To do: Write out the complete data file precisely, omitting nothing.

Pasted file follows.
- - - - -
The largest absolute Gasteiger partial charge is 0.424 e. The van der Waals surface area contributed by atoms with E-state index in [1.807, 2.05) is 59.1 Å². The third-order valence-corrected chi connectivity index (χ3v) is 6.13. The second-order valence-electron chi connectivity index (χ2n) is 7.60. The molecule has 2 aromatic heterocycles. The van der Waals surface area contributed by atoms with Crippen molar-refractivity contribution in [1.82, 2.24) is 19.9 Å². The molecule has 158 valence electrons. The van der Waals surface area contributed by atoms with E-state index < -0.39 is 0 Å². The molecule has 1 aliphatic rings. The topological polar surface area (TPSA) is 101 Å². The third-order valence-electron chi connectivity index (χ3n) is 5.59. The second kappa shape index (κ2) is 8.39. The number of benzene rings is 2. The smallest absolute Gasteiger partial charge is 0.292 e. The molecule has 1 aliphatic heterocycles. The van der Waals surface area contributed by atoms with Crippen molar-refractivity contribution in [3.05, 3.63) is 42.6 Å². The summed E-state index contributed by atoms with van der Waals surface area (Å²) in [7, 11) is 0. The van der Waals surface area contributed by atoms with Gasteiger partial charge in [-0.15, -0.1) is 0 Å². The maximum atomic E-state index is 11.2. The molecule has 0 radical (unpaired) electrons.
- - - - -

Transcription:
The largest absolute Gasteiger partial charge is 0.424 e. The van der Waals surface area contributed by atoms with E-state index in [1.807, 2.05) is 59.1 Å². The third-order valence-corrected chi connectivity index (χ3v) is 6.13. The second-order valence-electron chi connectivity index (χ2n) is 7.60. The molecule has 2 aromatic heterocycles. The van der Waals surface area contributed by atoms with Crippen molar-refractivity contribution in [1.82, 2.24) is 19.9 Å². The molecule has 158 valence electrons. The van der Waals surface area contributed by atoms with E-state index < -0.39 is 0 Å². The molecule has 1 aliphatic rings. The topological polar surface area (TPSA) is 101 Å². The third-order valence-electron chi connectivity index (χ3n) is 5.59. The second kappa shape index (κ2) is 8.39. The number of benzene rings is 2. The smallest absolute Gasteiger partial charge is 0.292 e. The molecule has 1 aliphatic heterocycles. The van der Waals surface area contributed by atoms with Crippen molar-refractivity contribution in [3.05, 3.63) is 42.6 Å². The summed E-state index contributed by atoms with van der Waals surface area (Å²) in [7, 11) is 0. The van der Waals surface area contributed by atoms with Gasteiger partial charge in [-0.15, -0.1) is 0 Å². The maximum atomic E-state index is 11.2. The molecule has 0 radical (unpaired) electrons.